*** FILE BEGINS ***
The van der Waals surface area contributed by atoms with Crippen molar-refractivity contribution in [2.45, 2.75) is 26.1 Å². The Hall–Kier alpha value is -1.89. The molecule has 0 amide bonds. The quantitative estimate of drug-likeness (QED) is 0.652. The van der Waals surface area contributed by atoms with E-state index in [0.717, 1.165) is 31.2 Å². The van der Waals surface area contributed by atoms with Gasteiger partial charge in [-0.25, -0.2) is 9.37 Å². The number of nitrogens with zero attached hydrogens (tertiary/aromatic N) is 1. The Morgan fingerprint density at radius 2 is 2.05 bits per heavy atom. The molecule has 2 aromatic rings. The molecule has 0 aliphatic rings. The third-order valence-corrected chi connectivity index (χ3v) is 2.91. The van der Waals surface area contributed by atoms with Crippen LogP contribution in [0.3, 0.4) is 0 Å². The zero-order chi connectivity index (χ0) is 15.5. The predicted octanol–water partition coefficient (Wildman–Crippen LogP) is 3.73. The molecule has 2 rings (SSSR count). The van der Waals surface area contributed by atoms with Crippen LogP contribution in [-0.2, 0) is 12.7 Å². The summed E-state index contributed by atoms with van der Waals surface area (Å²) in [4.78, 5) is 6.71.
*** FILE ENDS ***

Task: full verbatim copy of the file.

The van der Waals surface area contributed by atoms with Crippen molar-refractivity contribution in [2.45, 2.75) is 26.1 Å². The Hall–Kier alpha value is -1.89. The molecule has 0 amide bonds. The quantitative estimate of drug-likeness (QED) is 0.652. The van der Waals surface area contributed by atoms with E-state index in [0.717, 1.165) is 31.2 Å². The van der Waals surface area contributed by atoms with Gasteiger partial charge in [-0.25, -0.2) is 9.37 Å². The number of nitrogens with zero attached hydrogens (tertiary/aromatic N) is 1. The Morgan fingerprint density at radius 2 is 2.05 bits per heavy atom. The molecule has 2 aromatic rings. The molecule has 0 aliphatic rings. The third-order valence-corrected chi connectivity index (χ3v) is 2.91. The van der Waals surface area contributed by atoms with Crippen LogP contribution in [0.3, 0.4) is 0 Å². The zero-order chi connectivity index (χ0) is 15.5. The predicted octanol–water partition coefficient (Wildman–Crippen LogP) is 3.73. The molecule has 2 rings (SSSR count). The van der Waals surface area contributed by atoms with Crippen LogP contribution in [-0.2, 0) is 12.7 Å². The summed E-state index contributed by atoms with van der Waals surface area (Å²) in [4.78, 5) is 6.71.